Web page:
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Facts about Loons

Life Cycle

Q. How long is the normal lifespan of a loon?

A.
No data is available on how long it is possible for a common loon to survive; is probably close to the Arctic loon, 25 - 30 years. The oldest known age of a banded loon was 13 years 1 month.

Q. What do loons need to raise young successfully?

A.
Dr. Judith McIntyre says loons must have clear water, a good supply of fish, a variety of bottom types and depths, nesting islands with steep drop-offs and good views of the territory, and quiet, protected places to raise chicks. Clear water is essential for seeing fish and chasing them down. It takes a TON of fish to feed two loon adults and two chicks over the summer, so a good supply of fish is critical. The wider the variety of bottom types and depths, the greater the variety and supply of fish. A nesting island with a steep drop off allows loons to slip into the water quickly when confronted with a predator. The good view of the territory is important to detect predators before it's too late. The quiet, protected place is important so they can avoid predators to begin with.

Q. Do all the loons return to their summer breeding lakes in the north?

A.
No. Loons take about 3 years to sexually mature before they molt into the definitive breeding plumage and return to the north to nest.


Q. Do loons have the same mate from year to year?

A.
Dave Evers: Loons are actually more attached to their nesting lake than to a specific loon partner. In the past many people and researchers believed that loons mated for life, but recent studies have shown that loons do switch partners from year to year. In fact, Dr. Walter Piper has been studying loons in the Rhinelander, Wisconsin area and has found that loons even switch mated within nesting seasons. For example, if the loon pair's first nest fails, the female loon may renest with another adult male bird the same season.


Q. How do loons mate?

A.
Loons usually mate on the nest site. It is a quick process. The male loon will approach the nest site and give a quiet call. If the female is interested, she will approach and climb onto the nest. The male will climb on top of her and copulation occurs. It only takes a few moments and then he drops into the water. They sometimes call after copulation.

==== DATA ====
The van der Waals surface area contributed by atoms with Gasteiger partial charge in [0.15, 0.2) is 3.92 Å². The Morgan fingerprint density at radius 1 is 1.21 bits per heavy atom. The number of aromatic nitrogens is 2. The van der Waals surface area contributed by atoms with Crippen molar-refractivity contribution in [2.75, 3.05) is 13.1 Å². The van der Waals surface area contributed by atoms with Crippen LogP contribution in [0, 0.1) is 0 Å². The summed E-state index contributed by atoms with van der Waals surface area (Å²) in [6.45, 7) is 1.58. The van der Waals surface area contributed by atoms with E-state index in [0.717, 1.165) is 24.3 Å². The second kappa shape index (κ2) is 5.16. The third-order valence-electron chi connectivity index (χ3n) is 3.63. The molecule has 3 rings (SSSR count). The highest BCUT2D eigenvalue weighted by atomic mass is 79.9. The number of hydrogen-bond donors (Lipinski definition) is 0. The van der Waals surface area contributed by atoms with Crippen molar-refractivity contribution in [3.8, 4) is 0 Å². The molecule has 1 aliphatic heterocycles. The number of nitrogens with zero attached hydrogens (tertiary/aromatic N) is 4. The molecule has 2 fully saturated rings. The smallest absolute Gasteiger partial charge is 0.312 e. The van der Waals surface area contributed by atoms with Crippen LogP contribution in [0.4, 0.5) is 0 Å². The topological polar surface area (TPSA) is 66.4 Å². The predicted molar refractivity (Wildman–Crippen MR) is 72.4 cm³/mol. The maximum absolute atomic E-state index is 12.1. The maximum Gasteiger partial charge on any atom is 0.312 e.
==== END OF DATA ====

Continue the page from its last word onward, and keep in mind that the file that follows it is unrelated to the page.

Q. How big are a loon's eggs?

A.
Loon eggs are elliptical in shape, averaging about 8.7 cm in length and 5.5 cm in width. That makes them about the size of one and a half tennis balls. Loon eggs weigh 125-180 grams, or about 3.5 % of the mother's body weight.


Q. Why do loons lay only two eggs?

A.
The first answer is that loons only lay two eggs because their body size and physiology (how their body works) does not allow them to produce any more than that. The eggs are big, and it takes a lot of energy to produce two of them! In order to gain that energy loons have to eat a lot of fish and NOT spend time chasing off intruders or other activities that use up their energy. The other answer is that loons live for a long time. It is believed that loons can live to be 30 years old, which is a long life compared to most birds. Animals that have long life spans produce low numbers of young. This prevents overpopulation and exceeding the carrying capacity of the habitat.

Q. What color are loon eggs?

A. Loons lay 2 big, greenish-brown eggs with a speckling of black markings. This usually matches their muddy nests that are constructed of different plants, sticks, and debris. Because their nests are on a shore and often have little or no cover from above, the color and speckling help provide camouflage to protect them when eagles or gulls fly over.

Q. Why are the eggs laid and hatched on different days?

A.
A female loon has only one working ovary, so her body can produce only one egg at a time. Just producing one loon egg takes a lot of energy! She lays her eggs 1-3 days apart, but the eggs usually hatch a little closer together than the time they were laid. In years with poor fishing or on far northern lakes that don't have a lot of small fish, the eggs are laid farther apart than in years or places with abundant fish.

Q. Why do young loons fight?

A.
Young loons fight to establish a "pecking order" or dominance between the chicks. Loon chicks hatch 24 hours apart and often the first chick to hatch is slightly bigger and is dominant. This means that when the parents bring food the bigger chick is more likely to get fed. While this may seem cruel to the smaller "brother or sister" it is a survival mechanism. If the loon parents don't bring enough food for both chicks the larger dominant chick is likely to survive rather than both chicks being weaker and more vulnerable.

 

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